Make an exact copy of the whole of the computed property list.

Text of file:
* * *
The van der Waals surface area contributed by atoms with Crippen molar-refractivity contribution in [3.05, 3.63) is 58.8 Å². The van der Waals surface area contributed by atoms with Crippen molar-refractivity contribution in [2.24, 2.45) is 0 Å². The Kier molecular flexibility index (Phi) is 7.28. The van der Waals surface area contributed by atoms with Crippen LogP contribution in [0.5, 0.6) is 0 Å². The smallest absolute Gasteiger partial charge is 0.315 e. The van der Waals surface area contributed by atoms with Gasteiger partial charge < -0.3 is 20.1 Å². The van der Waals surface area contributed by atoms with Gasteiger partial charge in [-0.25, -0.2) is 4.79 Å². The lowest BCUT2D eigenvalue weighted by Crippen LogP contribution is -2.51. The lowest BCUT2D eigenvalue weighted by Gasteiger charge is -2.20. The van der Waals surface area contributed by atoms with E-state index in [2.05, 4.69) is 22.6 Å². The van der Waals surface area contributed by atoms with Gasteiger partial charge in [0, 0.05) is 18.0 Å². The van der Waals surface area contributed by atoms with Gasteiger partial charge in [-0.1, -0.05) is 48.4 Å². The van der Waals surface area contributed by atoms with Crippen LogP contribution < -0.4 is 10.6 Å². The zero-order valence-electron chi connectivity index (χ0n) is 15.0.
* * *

The van der Waals surface area contributed by atoms with Crippen molar-refractivity contribution in [3.05, 3.63) is 58.8 Å². The van der Waals surface area contributed by atoms with Crippen molar-refractivity contribution in [2.24, 2.45) is 0 Å². The Kier molecular flexibility index (Phi) is 7.28. The van der Waals surface area contributed by atoms with Crippen LogP contribution in [0.5, 0.6) is 0 Å². The smallest absolute Gasteiger partial charge is 0.315 e. The van der Waals surface area contributed by atoms with Gasteiger partial charge < -0.3 is 20.1 Å². The van der Waals surface area contributed by atoms with Gasteiger partial charge in [-0.25, -0.2) is 4.79 Å². The lowest BCUT2D eigenvalue weighted by Crippen LogP contribution is -2.51. The lowest BCUT2D eigenvalue weighted by Gasteiger charge is -2.20. The van der Waals surface area contributed by atoms with E-state index in [2.05, 4.69) is 22.6 Å². The van der Waals surface area contributed by atoms with Gasteiger partial charge in [0, 0.05) is 18.0 Å². The van der Waals surface area contributed by atoms with Gasteiger partial charge in [-0.1, -0.05) is 48.4 Å². The van der Waals surface area contributed by atoms with Crippen LogP contribution < -0.4 is 10.6 Å². The zero-order valence-electron chi connectivity index (χ0n) is 15.0.